I suspect that this article from today's issue of The Wall Street Journal is not news to many of you. However, for those of you working with high school students (or college students) in either personal finance or a "traditional" economics course, this article is something you might want to hand out, even if it's just an "FYI".
Prepaid debit cards have been around for a while. But evidently the marketing is getting more aggressive. Parents and colleges have been complaining for a while about the way credit cards are marketed. (My position is that the bigger problem is that we don't spend enough time teaching students about credit. Credit is a tool. The problem usually lies in how it's used or misused. To borrow a quote I saw somewhere, "Lizzie Borden's axe was never on trial.")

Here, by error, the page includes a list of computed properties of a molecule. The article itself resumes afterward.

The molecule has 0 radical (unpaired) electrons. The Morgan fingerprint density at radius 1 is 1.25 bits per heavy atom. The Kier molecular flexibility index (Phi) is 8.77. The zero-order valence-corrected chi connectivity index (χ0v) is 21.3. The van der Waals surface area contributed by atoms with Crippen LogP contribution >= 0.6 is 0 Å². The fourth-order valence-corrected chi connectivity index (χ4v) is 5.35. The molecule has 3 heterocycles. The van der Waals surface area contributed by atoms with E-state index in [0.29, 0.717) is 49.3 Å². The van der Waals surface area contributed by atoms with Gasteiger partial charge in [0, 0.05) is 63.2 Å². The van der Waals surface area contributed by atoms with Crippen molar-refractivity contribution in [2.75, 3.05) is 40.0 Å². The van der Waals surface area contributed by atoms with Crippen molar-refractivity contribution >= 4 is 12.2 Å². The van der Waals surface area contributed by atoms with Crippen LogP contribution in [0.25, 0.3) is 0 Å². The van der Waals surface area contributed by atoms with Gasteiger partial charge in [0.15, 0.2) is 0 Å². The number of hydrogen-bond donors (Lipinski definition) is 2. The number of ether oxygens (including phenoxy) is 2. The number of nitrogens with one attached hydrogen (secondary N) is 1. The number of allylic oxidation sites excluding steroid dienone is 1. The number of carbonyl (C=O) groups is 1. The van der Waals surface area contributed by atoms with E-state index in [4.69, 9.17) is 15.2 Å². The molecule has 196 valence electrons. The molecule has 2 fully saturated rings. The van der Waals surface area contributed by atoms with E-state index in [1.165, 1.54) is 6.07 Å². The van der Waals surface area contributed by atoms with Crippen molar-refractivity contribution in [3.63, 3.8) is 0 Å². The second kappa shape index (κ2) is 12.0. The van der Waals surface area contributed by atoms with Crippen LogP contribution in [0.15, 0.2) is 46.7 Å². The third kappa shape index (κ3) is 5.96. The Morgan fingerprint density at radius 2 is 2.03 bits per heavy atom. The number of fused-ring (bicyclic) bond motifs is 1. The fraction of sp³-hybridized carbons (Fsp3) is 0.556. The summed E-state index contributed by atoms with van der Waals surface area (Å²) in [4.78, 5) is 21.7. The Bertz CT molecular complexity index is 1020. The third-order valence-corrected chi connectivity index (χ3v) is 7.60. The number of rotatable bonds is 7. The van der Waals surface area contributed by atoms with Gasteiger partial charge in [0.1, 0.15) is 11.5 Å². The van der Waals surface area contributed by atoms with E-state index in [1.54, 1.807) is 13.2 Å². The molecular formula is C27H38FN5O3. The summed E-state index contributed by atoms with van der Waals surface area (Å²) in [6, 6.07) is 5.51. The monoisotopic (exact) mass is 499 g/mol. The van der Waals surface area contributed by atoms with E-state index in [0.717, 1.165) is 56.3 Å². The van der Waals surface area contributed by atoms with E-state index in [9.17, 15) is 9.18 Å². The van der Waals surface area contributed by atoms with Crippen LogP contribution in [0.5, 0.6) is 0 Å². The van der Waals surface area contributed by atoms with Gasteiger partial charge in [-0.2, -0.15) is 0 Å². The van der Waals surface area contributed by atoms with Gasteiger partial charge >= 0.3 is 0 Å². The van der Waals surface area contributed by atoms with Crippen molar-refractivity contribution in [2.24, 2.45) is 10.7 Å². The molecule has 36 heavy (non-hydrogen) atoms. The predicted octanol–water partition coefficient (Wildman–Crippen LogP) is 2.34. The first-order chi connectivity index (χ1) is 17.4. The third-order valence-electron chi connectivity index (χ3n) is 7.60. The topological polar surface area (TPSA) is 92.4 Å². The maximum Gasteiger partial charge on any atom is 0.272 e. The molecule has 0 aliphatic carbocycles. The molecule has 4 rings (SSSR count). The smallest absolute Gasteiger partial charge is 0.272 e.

Regardless, this instrument offers much of the convenience of credit cards. But it's a relatively expensive way to make transactions, and lacks some basic protections. As always in economics, it seems to be a case of "on the one hand, but on the other."
I think students and parents need to be informed about this payment option. What are your thoughts?
Virginia high school teachers may be interested in a Financial Education Summit sponsored by the Virginia Credit Union. The summit will take place on October 7 at Virginia Commonwealth University's Student Commons in Richmond. The program is free and interested teachers can find more information and register at the Virginia Credit Union website.